Optivisor & Novaguard: Two More Alternatives To Elizabethan Collar!

Novaguard, Optivisor, & in background, traditional Elizabethan collar.

I love it when people care for their pets so much they’re not willing to settle for a crappy status quo. Tasi Stampoultzis developed the Optivisor to protect his dog, Billy’s, eye after surgery when it became clear the traditional Elizabethan collar (E collar, lampshade collar, cone collar) was terrible. Elizabethan collars interfere with a pet’s hearing and vision, they make it difficult or impossible to eat or drink, and pets are always running into furniture or walls with them. Stanpoultzis was a contestant on New Inventors and although he didn’t win, I think the Optivisor is a great invention. Don’t miss this video of Billy showing off the Optivisor.

Other alternatives like the Neck’s Best Thing, the BiteNot Collar, and body socks have addressed the need to keep pets from fussing with stitches, bandages, or wounds on their torso, legs, or tail, but so far nothing has addressed keeping a pet from scratching at their face or eyes. The Optivisor and the Novaguard do just that. Cool! It may seem silly to be excited about this, but anyone who has watched their pet suffer from wearing an Elizabethan collar understands.

The Optivisor protects the eyes and the upper part of the face from scratching.

The Novaguard protects the whole face.

Both leave the ears free so the pet can hear, but that also means the ears are not protected, so if your pet is scratching its ears these won’t stop it. (Note: the sizing is for dogs, but I wonder if the smallest size would work for cats.) It looks like they should be available in the U.S., Canada, Australia, and soon New Zealand. But, it’s not clear if you can order them. I’ll see what I can find out and let you know. (Thanks to John, who let me know about the Optivisor.)

Check out these other alternatives to Elizabethan collars:

We Like: Brain Twisters Flower Toy

The Brain Twister is a nifty toy from Canine Genius:

  • it’s got a squeaker in each flower
  • it makes a great fetch toy
  • the spiral shape makes it much more interesting—Saffron likes inspecting the whole “stem” and shaking it so it flaps around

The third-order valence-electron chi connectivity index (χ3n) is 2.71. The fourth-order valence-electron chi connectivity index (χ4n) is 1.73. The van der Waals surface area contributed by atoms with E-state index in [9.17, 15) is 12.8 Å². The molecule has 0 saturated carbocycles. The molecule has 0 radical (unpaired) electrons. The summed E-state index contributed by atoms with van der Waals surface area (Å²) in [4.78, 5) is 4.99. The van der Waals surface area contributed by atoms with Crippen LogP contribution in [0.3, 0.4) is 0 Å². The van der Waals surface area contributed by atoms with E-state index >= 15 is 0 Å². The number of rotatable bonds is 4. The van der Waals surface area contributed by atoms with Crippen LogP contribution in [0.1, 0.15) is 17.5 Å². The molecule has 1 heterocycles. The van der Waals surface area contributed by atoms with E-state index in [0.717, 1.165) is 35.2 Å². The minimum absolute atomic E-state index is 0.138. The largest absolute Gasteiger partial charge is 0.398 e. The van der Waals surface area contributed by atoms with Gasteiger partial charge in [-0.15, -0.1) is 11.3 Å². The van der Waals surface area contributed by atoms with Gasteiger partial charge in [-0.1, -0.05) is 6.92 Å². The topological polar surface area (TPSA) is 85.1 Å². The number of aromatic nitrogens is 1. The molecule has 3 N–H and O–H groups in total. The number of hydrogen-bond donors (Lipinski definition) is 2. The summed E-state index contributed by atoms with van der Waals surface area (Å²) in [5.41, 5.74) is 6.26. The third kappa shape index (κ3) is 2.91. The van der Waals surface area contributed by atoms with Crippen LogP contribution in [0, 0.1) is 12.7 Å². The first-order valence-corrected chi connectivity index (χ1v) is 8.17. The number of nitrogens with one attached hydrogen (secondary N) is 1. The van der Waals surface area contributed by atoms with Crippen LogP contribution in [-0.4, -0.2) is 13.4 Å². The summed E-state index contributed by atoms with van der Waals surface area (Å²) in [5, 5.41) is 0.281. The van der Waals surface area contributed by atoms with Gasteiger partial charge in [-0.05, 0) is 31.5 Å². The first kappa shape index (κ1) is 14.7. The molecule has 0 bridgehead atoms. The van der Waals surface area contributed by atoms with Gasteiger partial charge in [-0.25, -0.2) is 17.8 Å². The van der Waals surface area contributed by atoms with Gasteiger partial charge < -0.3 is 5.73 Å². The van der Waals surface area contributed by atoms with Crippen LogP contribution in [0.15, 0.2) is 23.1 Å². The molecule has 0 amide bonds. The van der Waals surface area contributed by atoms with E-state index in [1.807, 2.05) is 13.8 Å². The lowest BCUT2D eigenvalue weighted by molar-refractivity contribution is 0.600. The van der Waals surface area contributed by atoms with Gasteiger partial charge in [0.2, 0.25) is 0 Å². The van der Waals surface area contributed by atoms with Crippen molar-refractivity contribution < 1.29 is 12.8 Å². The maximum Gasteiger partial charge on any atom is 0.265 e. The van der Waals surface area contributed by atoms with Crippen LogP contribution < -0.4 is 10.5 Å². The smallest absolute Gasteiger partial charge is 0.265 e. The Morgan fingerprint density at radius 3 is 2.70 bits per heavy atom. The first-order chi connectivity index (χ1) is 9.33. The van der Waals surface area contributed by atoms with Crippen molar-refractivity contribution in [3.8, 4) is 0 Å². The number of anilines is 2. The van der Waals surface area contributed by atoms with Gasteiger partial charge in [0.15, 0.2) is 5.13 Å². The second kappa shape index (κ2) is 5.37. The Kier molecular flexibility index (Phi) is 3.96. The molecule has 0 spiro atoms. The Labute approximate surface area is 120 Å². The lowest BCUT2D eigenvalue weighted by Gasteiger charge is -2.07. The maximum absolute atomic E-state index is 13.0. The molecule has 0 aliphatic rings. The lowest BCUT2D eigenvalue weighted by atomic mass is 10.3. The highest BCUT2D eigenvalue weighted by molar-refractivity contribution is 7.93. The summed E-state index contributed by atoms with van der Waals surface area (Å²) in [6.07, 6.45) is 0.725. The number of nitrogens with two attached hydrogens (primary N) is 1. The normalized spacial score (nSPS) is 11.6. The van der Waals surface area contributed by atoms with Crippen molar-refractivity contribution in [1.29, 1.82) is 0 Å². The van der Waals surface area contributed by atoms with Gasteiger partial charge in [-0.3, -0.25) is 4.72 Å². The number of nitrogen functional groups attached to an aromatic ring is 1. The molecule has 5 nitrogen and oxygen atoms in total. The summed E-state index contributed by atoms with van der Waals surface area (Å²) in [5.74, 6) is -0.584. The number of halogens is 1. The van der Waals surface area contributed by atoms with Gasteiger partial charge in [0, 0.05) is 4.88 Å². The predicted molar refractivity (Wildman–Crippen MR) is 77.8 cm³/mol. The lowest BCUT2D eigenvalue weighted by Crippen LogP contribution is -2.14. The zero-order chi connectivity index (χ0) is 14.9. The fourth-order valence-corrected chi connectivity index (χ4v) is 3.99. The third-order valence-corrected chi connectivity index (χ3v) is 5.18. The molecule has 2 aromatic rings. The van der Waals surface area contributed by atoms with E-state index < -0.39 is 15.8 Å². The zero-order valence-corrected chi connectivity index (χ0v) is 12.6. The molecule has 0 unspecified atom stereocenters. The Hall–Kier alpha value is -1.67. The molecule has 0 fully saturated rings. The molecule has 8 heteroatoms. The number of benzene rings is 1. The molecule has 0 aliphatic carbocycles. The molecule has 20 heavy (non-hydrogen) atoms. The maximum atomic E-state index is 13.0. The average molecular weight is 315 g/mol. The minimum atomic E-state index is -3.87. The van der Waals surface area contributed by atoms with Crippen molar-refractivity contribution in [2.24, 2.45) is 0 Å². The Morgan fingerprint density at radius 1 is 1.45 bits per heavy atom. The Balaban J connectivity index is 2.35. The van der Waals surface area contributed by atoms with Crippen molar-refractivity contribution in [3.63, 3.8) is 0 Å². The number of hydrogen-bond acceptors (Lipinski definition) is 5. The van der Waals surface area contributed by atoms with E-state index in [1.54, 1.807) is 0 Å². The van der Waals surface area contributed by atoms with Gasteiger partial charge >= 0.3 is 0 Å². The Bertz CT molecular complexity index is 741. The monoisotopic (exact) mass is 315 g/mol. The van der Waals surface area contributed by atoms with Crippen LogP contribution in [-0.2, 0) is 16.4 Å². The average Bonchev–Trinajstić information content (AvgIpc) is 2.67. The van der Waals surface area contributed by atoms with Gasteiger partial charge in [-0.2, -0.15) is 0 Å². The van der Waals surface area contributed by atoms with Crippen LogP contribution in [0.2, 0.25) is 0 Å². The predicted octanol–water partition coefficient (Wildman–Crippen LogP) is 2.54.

• the inner seam is very well reinforced, so it also makes a great tug-of-war toy, it stretches to 46 in.
  • it also comes in neoprene for a water toy (Note: it appears it’s no longer available in neoprene.)
  • it can be wrapped around your dog’s torso for a game of “how do I get this thing off me”—Saffron loves this game as you can see below

Check out this post on the Plush Leo with Stuffies, also by Canine Genius.

Mod Pod Pet Bed

These beds are groovy, Baby! The Bubble Bed is from the Italian pet design company, b.pet. The beds are made out of acrylic with a chrome base and a good size for cats or smaller dogs. If you’re in the U.S. you can get them from www.kylousa.com, although not all the colors are available. (Note: I have no experience with this company.) They’re pretty fun and functional looking beds.

How To Safely Remove A Tick From Your Pet

It’s time to revisit my least favorite topic—ticks. Blech! While we don’t have a really bad problem with them in the Pacific Northwest, they pose a real danger in other parts of the country. This previous post is packed with information and presents a novel way of removing them from your pets—complete with video.

Parasites are not my favorite topic. In fact they really give me the creeps, but ticks are an important topic and their removal can be tricky. Using tweezers risks breaking off the body of the tick and leaving its head under the skin.(Ugh!) This can lead to infection and scarring. Applying a noxious substance to the tick can be bad if your pet licks it clean or it can lead to the tick depositing more of its disease-carrying saliva in the wound.(Bleh!) Using a match may cause the same thing to happen and just doesn’t seem wise to do on a furry animal.

Despite the “ick-factor” for me, I found good instructions for a safe way to remove the entire tick on the site Instructables.com. There is even a video demonstrating the technique which only requires using your finger to get the tick to crawl out almost immediately.(Gah!) This technique seems especially good for pets that don’t want to hold still. I highly recommend using latex gloves to do this to limit your exposure to the diseases ticks can carry. Don’t squish them between your fingers for the same reason. Instead, put them in a jar filled with rubbing alcohol. Don’t just flush them down the toilet–this won’t kill them. Once you remove the tick, be sure to clean the wound with antiseptic.

Ticks are serious business when it comes to cats, dogs, rabbits, and other companion animals—not to mention the risk to humans. The mere presence of ticks on your pet can cause tick paralysis in your animals.

Ticks carry a number of diseases including:

Prevention is your first defense. We use Frontline Plus on our dog during flea season, so we haven’t ever needed to remove a tick from her.(Yea!) I definitely recommend using a product like Frontline Plus, Revolution for Dogs, or K9 Advantix. (Frontline Plus is the only topical treatment of the three that kills ticks and is safe to use on cats.) Always check with your vet before administering medication to your pets. It isn’t always possible to use one of these topical treatments on animals with tick infestations, especially in weakened, underweight, and/or anemic animals which happens sometimes with neglected and stray animals. The technique above would be very usefull in those instances.